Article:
Safaricom’s M-shwari has increased the number of loan borrowers by 1.7 million in just six months, which is from January to June; according to the latest data issued by the Central Bank of Kenya (CBK).
This is a 82 percent increase in number of bank loan accounts which makes a total of 3.8 million, compared to only about 95,000 new borrowers enlisted in the whole of 2012; and M-Shwari is the reason behind this.
M-Shwari allows Safaricom subscribers to open a bank account with CBA through their mobile phones, save money and borrow based on their M-Pesa usage records.
The report also ranked CBA the second after Equity bank as the number of deposit accounts in the country had crossed the 20 million mark boosted also by M-Shwari.
CBA said that some of M-Shwari subscribers can now access loans of up to Sh8,000 based on their savings trends on their M-Pesa accounts.
Other lenders have also been looking for ways of tapping into Safaricom’s more than 20 million subscriber base with mobile phone based products.
It seems that involving the Mobile Phone in banking is the way to go, as other banks that have embraced mobile banking have seen a remarkable increase in banking. Some of them include KCB with M-Benki, Family Bank with PesaMob and very recent Equatorial commercial bank with GoMobile.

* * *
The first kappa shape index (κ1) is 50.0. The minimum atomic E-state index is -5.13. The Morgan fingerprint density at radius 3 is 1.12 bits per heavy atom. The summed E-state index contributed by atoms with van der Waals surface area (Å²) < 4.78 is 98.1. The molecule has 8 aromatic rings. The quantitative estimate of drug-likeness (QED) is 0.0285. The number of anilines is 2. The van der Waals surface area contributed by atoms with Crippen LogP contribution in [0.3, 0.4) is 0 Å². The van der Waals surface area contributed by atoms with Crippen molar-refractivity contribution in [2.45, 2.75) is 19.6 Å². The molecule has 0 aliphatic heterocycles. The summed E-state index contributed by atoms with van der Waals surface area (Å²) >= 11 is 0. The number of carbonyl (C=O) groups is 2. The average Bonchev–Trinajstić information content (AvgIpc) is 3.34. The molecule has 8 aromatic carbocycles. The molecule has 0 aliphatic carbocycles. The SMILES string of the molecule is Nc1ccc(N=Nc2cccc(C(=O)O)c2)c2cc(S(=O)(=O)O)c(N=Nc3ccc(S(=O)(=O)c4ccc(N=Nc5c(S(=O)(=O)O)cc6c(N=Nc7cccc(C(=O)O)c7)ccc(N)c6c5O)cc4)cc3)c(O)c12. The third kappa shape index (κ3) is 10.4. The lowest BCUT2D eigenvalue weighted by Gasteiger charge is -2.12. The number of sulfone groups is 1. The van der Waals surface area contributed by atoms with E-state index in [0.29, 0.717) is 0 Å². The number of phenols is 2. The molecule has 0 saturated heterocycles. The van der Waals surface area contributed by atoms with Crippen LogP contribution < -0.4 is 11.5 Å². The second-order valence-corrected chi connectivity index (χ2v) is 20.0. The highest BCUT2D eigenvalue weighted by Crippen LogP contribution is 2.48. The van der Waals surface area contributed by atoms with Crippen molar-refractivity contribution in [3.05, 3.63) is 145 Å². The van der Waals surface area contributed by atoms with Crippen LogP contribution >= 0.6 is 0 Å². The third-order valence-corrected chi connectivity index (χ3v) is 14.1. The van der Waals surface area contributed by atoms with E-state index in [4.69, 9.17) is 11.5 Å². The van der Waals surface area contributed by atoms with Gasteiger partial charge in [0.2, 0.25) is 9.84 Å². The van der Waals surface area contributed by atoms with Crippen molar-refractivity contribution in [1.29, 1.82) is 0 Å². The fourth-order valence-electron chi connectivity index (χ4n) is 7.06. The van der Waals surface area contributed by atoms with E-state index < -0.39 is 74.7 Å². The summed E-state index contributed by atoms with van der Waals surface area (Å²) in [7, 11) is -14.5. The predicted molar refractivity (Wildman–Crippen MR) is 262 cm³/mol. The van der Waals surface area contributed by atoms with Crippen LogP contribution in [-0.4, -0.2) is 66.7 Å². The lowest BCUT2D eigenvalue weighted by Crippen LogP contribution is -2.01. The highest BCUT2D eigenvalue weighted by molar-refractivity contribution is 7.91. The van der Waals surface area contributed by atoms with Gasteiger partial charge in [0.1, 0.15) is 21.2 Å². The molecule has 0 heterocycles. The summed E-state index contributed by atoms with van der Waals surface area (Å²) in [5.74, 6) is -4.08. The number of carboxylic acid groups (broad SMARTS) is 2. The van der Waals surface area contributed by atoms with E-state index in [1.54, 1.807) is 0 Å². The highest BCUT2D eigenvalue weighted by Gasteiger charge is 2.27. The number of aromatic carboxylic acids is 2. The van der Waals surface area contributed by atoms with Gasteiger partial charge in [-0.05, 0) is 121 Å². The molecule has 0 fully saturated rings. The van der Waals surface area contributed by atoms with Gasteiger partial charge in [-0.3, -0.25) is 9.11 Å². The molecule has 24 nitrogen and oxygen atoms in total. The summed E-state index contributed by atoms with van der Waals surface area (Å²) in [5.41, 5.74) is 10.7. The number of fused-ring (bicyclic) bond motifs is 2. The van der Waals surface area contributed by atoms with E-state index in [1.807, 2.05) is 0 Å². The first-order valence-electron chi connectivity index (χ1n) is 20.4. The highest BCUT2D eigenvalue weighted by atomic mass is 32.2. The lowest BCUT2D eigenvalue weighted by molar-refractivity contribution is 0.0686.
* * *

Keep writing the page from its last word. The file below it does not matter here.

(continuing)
Linkage of mobile phones to bank accounts has enabled access to financial services and credit by low-income earners who have for a long time been excluded due to a lack of collateral and banking history.
“In July the lending to households surpassed loans to manufacturing, which shows banks are rolling out more loans to individuals,” said Standard Investment Bank’s Francis Mwangi.
The Central Bank did not give data on the sectorial distribution of loan accounts, nor whether the short term bank overdrafts were included in the number of accounts. A recent survey by the World Bank showed that most people borrow to meet short-term cashflow needs and not for investment.
“Kenyan firms cite working capital shortages as the primary reason for approaching banks. The distribution of loans may also reflect banks’ assessment that long-term loans are too risky,” said World Bank in a report dubbed Reinvigorating Growth with a Dynamic Banking Sector.
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